For Golfers (or Anyone) In Pain

If you play golf, you hurt. Back, shoulder, hips, legs, arms. Because golf involves repetitious twisting, torquing, and violent ground contact, all of us who play are in pain some, or all, of the time.

That certainly has been true for me. Suffering back pain since my teens, I’d tried nearly every available treatment: acupuncture, core exercises, diet, hypnosis, physical therapy, chiropractic, heat, cold, meditation. Everything helped for a short time, nothing long-term.

My first lasting relief came when I put my back (and subsequently my hips, neck, and shoulder) in the hands of Dr. Norman Marcus, former Chief of the Pain Treatment Service at Lenox Hill Hospital, past president of the American Academy of Pain Medicine, and founder of the Marcus Pain Institute in New York City. At the risk of sounding like a spiritual zealot, I can honestly say Dr. Marcus has been the answer to my pains.

Like me, most aching golfers see an orthopedist, which is fine if the problem is in the bones. But Dr. Marcus deals almost entirely with parts of the anatomy only recently getting the attention they deserve: muscles. “They don’t teach much about muscles in medical school,” he says. “Thanks to X-rays and MRIs, doctors can see bones, and do a great job when the problem is skeletal. But muscles are very often the source of pain and demand a different course of treatment.”

Many of his patients—he has treated novice and highly skilled golfers, tennis players, baseballers, and other athletes—have seen other doctors (sometimes two, three, or more) without relief before coming to the institute. Dr. Marcus usually begins his evaluation with a lesson in muscle mechanics, followed by an examination with a patented device that uses mild electric stimulation to identify the pain producers. After administering an anesthetic, he uses a needle (no steroids or other substances are injected) to break up trigger points—hardened areas of muscle tissue caused by injuries that could be years old—and re-stimulate blood flow. This is followed by physical therapy and a regular regimen of stretching exercises.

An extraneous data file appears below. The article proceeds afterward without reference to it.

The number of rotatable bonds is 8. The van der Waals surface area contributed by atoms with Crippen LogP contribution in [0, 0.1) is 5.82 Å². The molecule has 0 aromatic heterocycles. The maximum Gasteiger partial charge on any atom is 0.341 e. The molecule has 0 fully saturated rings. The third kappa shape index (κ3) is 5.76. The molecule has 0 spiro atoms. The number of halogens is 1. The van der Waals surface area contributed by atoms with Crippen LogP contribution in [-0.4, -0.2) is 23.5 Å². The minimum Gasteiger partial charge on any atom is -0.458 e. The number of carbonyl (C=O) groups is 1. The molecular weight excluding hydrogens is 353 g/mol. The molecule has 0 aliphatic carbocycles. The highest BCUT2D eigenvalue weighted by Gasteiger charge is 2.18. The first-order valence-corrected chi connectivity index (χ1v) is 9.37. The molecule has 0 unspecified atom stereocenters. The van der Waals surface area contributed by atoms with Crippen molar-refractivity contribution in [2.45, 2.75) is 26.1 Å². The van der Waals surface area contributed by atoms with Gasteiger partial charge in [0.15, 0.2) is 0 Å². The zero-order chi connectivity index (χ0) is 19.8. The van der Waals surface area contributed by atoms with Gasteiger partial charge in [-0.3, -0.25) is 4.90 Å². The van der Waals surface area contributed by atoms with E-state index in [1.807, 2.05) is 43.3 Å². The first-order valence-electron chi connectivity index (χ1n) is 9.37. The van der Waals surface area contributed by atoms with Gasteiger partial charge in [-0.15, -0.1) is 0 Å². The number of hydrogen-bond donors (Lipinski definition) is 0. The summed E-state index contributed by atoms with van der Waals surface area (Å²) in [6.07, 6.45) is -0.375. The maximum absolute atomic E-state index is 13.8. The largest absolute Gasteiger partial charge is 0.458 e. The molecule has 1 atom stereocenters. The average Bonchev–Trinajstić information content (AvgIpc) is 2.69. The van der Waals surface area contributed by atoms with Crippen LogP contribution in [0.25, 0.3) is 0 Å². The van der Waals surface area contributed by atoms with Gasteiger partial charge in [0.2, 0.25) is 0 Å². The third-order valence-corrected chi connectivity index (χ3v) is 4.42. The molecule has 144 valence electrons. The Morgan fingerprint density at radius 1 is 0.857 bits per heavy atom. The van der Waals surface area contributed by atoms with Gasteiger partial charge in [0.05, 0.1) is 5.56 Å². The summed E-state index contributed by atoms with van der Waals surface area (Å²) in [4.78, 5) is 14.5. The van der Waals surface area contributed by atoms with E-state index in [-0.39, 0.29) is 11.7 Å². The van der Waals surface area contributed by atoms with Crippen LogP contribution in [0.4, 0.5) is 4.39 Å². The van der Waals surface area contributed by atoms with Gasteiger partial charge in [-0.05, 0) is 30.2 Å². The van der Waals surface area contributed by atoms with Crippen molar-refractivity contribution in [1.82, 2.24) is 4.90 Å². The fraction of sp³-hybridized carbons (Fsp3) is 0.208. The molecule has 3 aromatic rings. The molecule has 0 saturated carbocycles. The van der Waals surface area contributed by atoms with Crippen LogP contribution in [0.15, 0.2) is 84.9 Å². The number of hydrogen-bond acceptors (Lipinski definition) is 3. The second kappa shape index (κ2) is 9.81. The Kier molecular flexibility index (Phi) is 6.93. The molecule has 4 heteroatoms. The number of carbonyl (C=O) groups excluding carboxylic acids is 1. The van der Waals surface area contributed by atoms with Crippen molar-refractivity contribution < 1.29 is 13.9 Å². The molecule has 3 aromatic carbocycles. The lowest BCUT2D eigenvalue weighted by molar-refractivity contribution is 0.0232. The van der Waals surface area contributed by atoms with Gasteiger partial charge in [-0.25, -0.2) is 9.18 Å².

It may be that more than one muscle is injured, in which case the initial treatment is followed by another painful area presenting itself. Dr. Marcus described it to me like peeling an onion, and when I first started seeing him more than six years ago, I was a regular for weeks as we slowly identified and treated muscles throughout my back and hips. I’ve been back about once a year for new problems in my neck and shoulders.

And just as it’s possible to rebreak a bone, so it is possible to reinjure a muscle, especially without adherence to the stretching routines. I start every morning with 30-45 minutes of exercises and diaphragmatic breathing that have proven life-changing: I’m don’t think I could function without them. If a treated area acts up again, I cut back my activities for a day or two and make sure I’m stretching and breathing properly, which usually does the trick. (This is not a paid endorsement: My visits are covered by insurance and co-pays.)

The most notable problem with Dr. Marcus is that there is only one of him and only one office, in midtown Manhattan. But patients come from far and wide: The usual course of treatment is a week or two, with an initial evaluation and injections followed by daily physical therapy/electric stimulation in his office. I’ve spoken to many patients in his office who mix treatment with a Big Apple vacation.

His new book, called “No More Back Pain” (Atria Books), is scheduled for release next summer. In the meantime, he can be reached at the Marcus Pain Institute, 30 East 40th Street, New York, NY 10016; (212) 532-7999.

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